We faced each other across the bowl of rosesUp to that moment I had wondered whether I could do it with my left hand
I MAKE NO EFFORT TO DEFEND MYSELFI am quite sure it was my Uncle Rilas who said that I was a fool. If memory serves me well he relievedhimself of that conviction in the presence of my mother--whose brother he was--at a time when I was leastcompetent to acknowledge
wisdom and most arrogant in asserting my own. I was a freshman in college: afact--or condition, perhaps,--which should serve as an excuse for both of us. I possessed another uncle,incidentally, and while I am now convinced that he must have felt as Uncle Rilas did about it, he was one of those who suffer in silence. The nearest he ever got to openly resenting me as a freshman was when headmitted, as if it were a crime, that he too had been in college and knew less when he came out than when heentered. Which was a mild way of putting it, I am sure, considering the fact that he remained there fortwenty-three years as a distinguished member of the faculty.I assume, therefore, that it was Uncle Rilas who orally convicted me, an assumption justified to some extentby putting two and two together after the poor old gentleman was laid away for his long sleep. He had beenvery emphatic in his belief that a fool and his money are soon parted. Up to the time of his death I had been inno way qualified to dispute this ancient theory. In theory, no doubt, I was the kind of fool he referred to, but inpractice I was quite an untried novice. It is very hard for even a fool to part with something he hasn't got.True, I parted with the little I had at college with noteworthy promptness about the middle of each term, butthat could hardly have been called a fair test for the adage. Not until Uncle Rilas died and left me all of hismoney was I able to demonstrate that only dead men and fools part with it. The distinction lies in the capacityfor enjoyment while the sensation lasts. Dead men part with it because they have to, fools because they wantto.In any event, Uncle Rilas did not leave me his money until my freshman days were far behind me, whereinlies the solace that he may have outgrown an opinion while I was going through the same process. Attwenty-three I confessed that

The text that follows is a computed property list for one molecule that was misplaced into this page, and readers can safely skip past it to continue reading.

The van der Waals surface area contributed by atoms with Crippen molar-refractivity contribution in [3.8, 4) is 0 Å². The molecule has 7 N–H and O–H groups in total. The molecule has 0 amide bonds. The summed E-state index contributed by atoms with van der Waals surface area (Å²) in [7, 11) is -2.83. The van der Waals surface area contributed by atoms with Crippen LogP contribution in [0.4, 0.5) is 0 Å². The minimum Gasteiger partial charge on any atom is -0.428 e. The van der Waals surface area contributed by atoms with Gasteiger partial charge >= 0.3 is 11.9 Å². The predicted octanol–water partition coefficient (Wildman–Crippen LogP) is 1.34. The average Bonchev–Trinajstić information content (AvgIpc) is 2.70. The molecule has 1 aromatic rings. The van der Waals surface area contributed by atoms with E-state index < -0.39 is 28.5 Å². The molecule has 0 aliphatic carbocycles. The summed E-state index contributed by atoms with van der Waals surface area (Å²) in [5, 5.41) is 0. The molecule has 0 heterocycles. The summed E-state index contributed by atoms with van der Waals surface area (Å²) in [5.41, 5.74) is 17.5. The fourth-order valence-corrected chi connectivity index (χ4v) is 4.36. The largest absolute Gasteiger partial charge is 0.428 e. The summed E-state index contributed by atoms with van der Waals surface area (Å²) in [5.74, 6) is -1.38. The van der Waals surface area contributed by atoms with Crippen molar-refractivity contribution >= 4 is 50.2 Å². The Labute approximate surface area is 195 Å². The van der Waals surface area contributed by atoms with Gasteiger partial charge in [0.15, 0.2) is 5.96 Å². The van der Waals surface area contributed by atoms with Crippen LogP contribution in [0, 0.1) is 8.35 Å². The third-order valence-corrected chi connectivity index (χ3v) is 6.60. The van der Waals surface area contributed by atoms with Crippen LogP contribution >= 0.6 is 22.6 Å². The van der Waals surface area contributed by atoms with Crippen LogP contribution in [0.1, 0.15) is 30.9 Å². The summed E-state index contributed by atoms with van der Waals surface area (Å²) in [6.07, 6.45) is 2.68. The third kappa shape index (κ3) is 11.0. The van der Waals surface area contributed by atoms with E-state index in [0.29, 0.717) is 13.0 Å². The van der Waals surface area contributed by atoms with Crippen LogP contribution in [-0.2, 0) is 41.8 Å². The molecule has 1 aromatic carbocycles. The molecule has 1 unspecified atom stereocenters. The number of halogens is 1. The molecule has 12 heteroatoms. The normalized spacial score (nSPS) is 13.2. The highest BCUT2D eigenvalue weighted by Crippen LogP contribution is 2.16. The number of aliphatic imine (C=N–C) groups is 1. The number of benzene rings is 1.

freshmen were insufferable, and immediately afterward took my degree andwent out into the world to convince it that seniors are by no means adolescent. Having successfully passed theage of reason, I too felt myself admirably qualified to look with scorn upon all creatures employed in thebusiness of getting an education. There were times when I wondered how on earth I could have stooped solow as to be a freshman. I still have the disquieting fear that my uncle did not modify his opinion of me until Iwas thoroughly over being a senior. You will note that I do not say he changed his opinion. Modify is theword.His original estimate of me, as a freshman, of course,--was uttered when I, at the age of eighteen, picked outmy walk in life, so to speak. After considering everything, I decided to be a literary man. A novelist or aplaywright, I hadn't much of a choice between the two, or perhaps a journalist. Being a journalist, of course,was preliminary; a sort of makeshift. At any rate, I was going to be a writer. My Uncle Rilas, a hard-headedcustomer who had read Scott as a boy and the Wall Street news as a man,--without being misled byeither,--was scornful. He said that I would outgrow it, there was some consolation in that. He even admittedthat when he was seventeen he wanted to be an actor. There you are, said he! I declared there was a greatdifference between being an actor and being a writer. Only handsome men can be actors, while I--well, bynature I was doomed to be nothing more engaging than a novelist, who doesn't have to spoil an illusion byshowing himself in public.